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I'm having amazing difficulties using the fread and fwrite functions in C++.

The project is writing a rudimentary FAT16 file system and we are restricted to using fread and fwrite.

When I am initially writing the file my code looks like this:

        directoryTable = (directoryEntry *)malloc(clusterSize);

    for (int i = 0; i < bootRecord[0] / 128 ; ++i){

        directoryEntry * newEntry = (directoryEntry *)malloc(sizeof(directoryEntry));
        newEntry->name = (char *)malloc(112);
        newEntry->name[0] = 'a'
        write(1, &(newEntry->name[1]), 1);
        newEntry->size = 0;
        newEntry->type = 0;
        newEntry->creation = 0x0000;
        newEntry->index = 0;

        fwrite(newEntry->name, 112, 1, fp);
        fwrite(&newEntry->size, sizeof(int), 1, fp);
        fwrite(&newEntry->type, sizeof(int), 1, fp);
        fwrite(&newEntry->creation, sizeof(int), 1, fp);
        fwrite(&newEntry->index, sizeof(int), 1, fp);

        directoryTable[i] = *newEntry;

When I'm assigning the first character of directoryEntry->name to 'a', my intent is actually to assign it the value 0x00 so I can check later if it's null. I simply am using a right for debugging purposes. My problem is when I read it, I get nothing back.

And when I'm reading my code looks like this:

        fseek(fp, clusterSize * root, SEEK_SET);

    for(int i = 0; i < clusterSize / 128; ++i){
        directoryEntry * newEntry = (directoryEntry *) malloc(128);
        newEntry->name = (char *) malloc(112);
        fread(newEntry->name, 112, 1, fp);
        write(1, newEntry->name[0],1);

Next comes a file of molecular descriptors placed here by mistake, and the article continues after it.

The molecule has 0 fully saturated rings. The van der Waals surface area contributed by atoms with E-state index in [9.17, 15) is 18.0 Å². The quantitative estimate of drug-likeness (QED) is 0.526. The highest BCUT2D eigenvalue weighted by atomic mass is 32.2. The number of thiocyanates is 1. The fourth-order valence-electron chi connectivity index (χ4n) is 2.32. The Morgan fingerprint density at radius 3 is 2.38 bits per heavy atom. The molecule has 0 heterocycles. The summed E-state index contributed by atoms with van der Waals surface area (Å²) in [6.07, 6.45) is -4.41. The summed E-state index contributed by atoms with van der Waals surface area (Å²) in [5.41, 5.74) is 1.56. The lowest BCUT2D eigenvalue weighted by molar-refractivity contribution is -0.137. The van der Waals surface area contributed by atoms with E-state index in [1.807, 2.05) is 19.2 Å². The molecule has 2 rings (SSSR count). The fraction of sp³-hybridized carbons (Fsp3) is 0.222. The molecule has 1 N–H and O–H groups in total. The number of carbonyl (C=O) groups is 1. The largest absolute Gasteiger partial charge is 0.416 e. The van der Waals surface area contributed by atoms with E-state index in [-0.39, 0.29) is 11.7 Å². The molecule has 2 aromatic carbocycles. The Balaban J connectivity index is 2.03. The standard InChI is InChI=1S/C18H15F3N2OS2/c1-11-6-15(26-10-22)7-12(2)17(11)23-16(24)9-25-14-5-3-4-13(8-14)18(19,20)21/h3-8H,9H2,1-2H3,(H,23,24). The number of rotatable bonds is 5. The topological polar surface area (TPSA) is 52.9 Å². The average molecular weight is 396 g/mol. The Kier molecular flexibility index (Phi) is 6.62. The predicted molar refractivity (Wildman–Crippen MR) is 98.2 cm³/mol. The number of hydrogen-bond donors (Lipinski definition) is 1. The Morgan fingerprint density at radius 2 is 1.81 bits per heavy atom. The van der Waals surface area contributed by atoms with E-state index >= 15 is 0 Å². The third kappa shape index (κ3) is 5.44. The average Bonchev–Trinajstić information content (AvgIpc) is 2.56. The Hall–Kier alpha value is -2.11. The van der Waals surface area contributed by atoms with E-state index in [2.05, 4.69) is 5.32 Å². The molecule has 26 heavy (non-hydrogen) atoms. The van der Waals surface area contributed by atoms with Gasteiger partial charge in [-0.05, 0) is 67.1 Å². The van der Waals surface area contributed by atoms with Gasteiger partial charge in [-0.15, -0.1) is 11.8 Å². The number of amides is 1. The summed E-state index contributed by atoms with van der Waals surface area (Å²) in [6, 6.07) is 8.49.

fread(&newEntry->size, sizeof(int), 1, fp);
        fread(&newEntry->type, sizeof(int), 1, fp);
        fread(&newEntry->creation, sizeof(int), 1, fp);
        fread(&newEntry->index, sizeof(int), 1, fp);
        directoryTable[i] = *newEntry;

It should be noted that the values of clusterSize and root are also read in using similar methods. I've already checked and their values are accurate in both situations. Since I was able to read those in without a problem, I have no idea why I'm having such a big problem now. I feel my use of malloc is not quite right, I've never worked with it before.

Also, here is a definition of directoryTable if needed:

     typedef struct{
char * name;
unsigned int index;
unsigned int size;
unsigned int type;
unsigned int creation;
    } directoryEntry;

Thank you guys for you time and if you need me to clarify on anything I'd be happy to.

share|improve this question
This looks like C, not C++. –  Pubby Feb 6 '12 at 2:50
Probably not relevant to your problem, but still important: doing directoryEntry * newEntry = (directoryEntry *) malloc(...); and then directoryTable[i] = *newEntry; will cause a memory leak. –  R. Martinho Fernandes Feb 6 '12 at 2:53
The file is C++ and I am using a C++ compiler but I'm restricted (by my professor) from using a lot of C++ libraries. Also, how do I avoid that memory leak? I'd assume deleting newEntry would result in the directoryEntry object disappearing. Thank you for the replies. –  Tom Feb 6 '12 at 2:57